Ugh, let's not get on the discussion of majors vs indies.

I'll just say that selling music within the commercial media does more for the system than against it. And that writing thousands of protest songs won't do nearly as much good as being an aware activist.

That's all.

-Will

Anonymous (October 24, 2005)

Man, I listened to Oh No It's Devo when I was on acid, and my head literally exploded. Best band to take drugs to ever.

BrandonSideleau (October 24, 2005)

Superdude- don't push your luck lol.

superdude (October 24, 2005)

This review was pretty good, but here's how I would make it better:

1. Soooo....does it have Whip It on it?

2. Does this mean I would like this album when I'm playing Tiger Woods 2005?

3. Why did they bother asking a question and then saying the answer right away? Why ask it at all? Way to make me feel stupid.

lushj (October 24, 2005)

I don't know about "Duty Now"- it's starting to grow on me (swelling itching brain!)- but this record has all the 'classic' Devo songs "Uncontrollable Urge" "Mongoloid" etc.

The "Live 1980" extended cd that's through Rhino is stellar also. There's a LP bootleg called "Devonia" that's also great- full of early weird performances and demos? snippets?

There's just so much good stuff from this band floating around, though I never got beyond "New Traditionalists". Has anyone here actually heard anything past that?

Anonymous (October 24, 2005)

If you came up to me on the street and asked me to name a Devo song I'd say "Turnaround".

And then when you turned around I'd steal your wallet.

Anonymous (October 24, 2005)

I agree with the dude below even if D.IY and independence and alternatives are or should be a breath of fresh air in the musicbusiness.

I´m not afan of R.a.t.m but Tom Morello sez:
??We never saw a conflict as long as we maintained creative control. When you live in a capitalistic society, the currency of the dissemination of information goes through capitalistic channels. Would Noam Chomsky object to his works being sold at Barnes & Noble? No, because that??s where people buy their books. We??re not interested in preaching to just the converted. It??s great to play abandoned squats run by anarchists, but it??s also great to be able to reach people with a revolutionary message, people from Granada Hills to Stuttgart.?
(on the topic of RATM signing a deal with Epic)

BrandonSideleau (October 24, 2005)

who gives a shit if it's on a major....if warner was releasing quality albums like this nowadays i'd surely be content.

Anonymous (October 24, 2005)

fuckin good, but next 3 Albums (New Traditionalists, duty now for the future,freedom of choice) are much greater

Anonymous (October 24, 2005)

One of my favorite albums of all time. Fuck everyone...Devo rocks.

Ramo

Anonymous (October 23, 2005)

"wrong. you just dont know any of the underground punk bands from that era."

Okay, so Dangerhouse and Pere Ubu.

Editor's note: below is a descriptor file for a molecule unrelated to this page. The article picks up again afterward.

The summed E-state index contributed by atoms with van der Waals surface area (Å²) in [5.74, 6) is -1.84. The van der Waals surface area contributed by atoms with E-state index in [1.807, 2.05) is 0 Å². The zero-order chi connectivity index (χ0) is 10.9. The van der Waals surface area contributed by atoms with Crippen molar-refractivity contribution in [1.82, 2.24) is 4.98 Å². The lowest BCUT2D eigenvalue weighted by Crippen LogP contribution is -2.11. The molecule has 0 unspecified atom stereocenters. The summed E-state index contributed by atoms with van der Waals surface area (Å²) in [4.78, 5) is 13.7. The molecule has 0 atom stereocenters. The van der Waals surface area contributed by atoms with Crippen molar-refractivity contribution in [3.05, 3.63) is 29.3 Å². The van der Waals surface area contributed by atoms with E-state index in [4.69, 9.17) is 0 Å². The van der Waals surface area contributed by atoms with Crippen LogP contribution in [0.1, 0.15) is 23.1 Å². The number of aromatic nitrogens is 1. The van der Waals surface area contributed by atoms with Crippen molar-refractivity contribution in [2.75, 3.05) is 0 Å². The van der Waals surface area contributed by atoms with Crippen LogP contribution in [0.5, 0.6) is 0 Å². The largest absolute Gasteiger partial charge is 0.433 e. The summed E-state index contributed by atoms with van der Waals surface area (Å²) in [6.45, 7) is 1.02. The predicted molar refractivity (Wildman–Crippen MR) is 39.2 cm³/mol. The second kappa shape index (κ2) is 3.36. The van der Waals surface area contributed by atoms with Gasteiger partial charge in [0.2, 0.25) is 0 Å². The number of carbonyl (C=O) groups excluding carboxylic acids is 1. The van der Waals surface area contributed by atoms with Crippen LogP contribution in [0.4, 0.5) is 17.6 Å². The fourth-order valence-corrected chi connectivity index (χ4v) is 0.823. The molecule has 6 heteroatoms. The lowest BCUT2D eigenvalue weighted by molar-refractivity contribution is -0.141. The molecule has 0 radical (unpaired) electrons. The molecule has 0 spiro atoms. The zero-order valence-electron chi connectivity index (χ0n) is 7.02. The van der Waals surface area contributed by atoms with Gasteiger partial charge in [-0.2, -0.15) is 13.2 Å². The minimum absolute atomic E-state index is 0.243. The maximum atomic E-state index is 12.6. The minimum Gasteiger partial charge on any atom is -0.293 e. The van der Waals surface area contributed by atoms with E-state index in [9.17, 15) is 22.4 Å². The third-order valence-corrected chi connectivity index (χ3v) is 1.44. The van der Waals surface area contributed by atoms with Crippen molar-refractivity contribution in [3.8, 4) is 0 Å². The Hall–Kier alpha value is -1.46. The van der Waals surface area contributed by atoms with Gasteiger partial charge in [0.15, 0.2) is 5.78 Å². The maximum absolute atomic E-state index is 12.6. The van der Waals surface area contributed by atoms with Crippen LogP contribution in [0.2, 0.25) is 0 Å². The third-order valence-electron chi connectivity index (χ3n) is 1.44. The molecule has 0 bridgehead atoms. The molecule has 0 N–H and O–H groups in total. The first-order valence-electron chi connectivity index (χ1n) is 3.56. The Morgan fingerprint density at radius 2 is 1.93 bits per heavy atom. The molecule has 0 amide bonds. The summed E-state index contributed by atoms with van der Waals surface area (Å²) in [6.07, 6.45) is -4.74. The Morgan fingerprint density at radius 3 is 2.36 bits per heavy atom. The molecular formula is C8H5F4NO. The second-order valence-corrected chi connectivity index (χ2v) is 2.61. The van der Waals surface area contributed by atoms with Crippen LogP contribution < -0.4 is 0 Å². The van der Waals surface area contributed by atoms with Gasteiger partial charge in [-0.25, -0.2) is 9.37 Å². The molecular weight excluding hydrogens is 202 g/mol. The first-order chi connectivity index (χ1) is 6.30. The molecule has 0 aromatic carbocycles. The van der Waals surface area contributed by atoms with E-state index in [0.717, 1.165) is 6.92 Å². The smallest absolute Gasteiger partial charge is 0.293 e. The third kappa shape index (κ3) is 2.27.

Crass and Black Flag released their first records in '78...

Really, you're a moron, it's okay.

-Will

Anonymous (October 23, 2005)

"they were on Warner? now this band is PUNX"

clash...sex pistols...

lushj (October 23, 2005)

One of the best bands ever. "Oh No It's Devo" "New Traditionalists" "Freedom Of Choice" and "Are We Not Men" are 4 of the best albums any band ever put out.

I think the politics here are broader and less specific than "Beautiful World" or "Freedom Of Choice"- that whole de-evolution thing, ya know?

Anonymous (October 23, 2005)

That guy on the cover looks like me. Weird.

-Chinatown

greg0rb (October 23, 2005)

I love this album. Loooooove it. I think I may have been introduced to this album through the Big Brother video with Uncontrollable Urge in it... anyone remember that? I think it was the same video that started getting Johnny Knoxville some attention.
-Greg

Anonymous (October 23, 2005)

"a good amount punk bands of that era were on majors. it was different back then"

wrong. you just dont know any of the underground punk bands from that era.

Anonymous (October 23, 2005)

DUDE, the entire first wave of punk was all poserz!

-Will

Anonymous (October 23, 2005)

"they were on Warner? now this band is PUNX"

a good amount punk bands of that era were on majors. it was different back then

Anonymous (October 23, 2005)

Beautiful World is a much better song than Whip It

Godfather (October 23, 2005)

generic "i like that 'whip it' song" comment

BrandonSideleau (October 23, 2005)

they're playing at the Canyon Club in Agoura pretty soon....like a few blocks from my house...right the fuck on.

Anonymous (October 23, 2005)

they were on Warner? now this band is PUNX

Anonymous (October 23, 2005)

If you guys get the chance, see them live. Even though they've gotten older, but live show has above par enegry and heart

BrandonSideleau (October 23, 2005)

Great fuckin' band

Testiclese (October 23, 2005)

i go up to people and ask them to name a devo song all the time. 60% of the time they answer "whip it" 100% of the time.

Anonymous (October 23, 2005)

good review for a great record. i like this one only slightly less than "freedom of choice"

greenerton (October 23, 2005)

"How come you make this ties to punk on a musical level but not on the fact that the to used music as a force to share there progressive/regressive points of views with the world and also was able to use the music as commentary on the socio political situation don't forget that there is intelligent thought behind the humour."

Because - while it's true that Devo has always had something of a political message to send, it's not as evident until their later albums. Compared to "Duty Now" or "Freedom of Choice", this album has virtually no subliminal political message within the music.

LevitateMe (October 23, 2005)

This album is a 10

Anonymous (October 23, 2005)

How come you make this ties to punk on a musical level but not on the fact that the to used music as a force to share there progressive/regressive points of views with the world and also was able to use the music as commentary on the socio political situation don't forget that there is intelligent thought behind the humour.

Anonymous (October 23, 2005)

One of the best things I've ever found at a garage sale.

hubitcherkokov (October 23, 2005)

Akron, Ohio represent! ...or something. Personally, I like that Lebaron guy. I've heard you can see him at Summit Mall sometimes.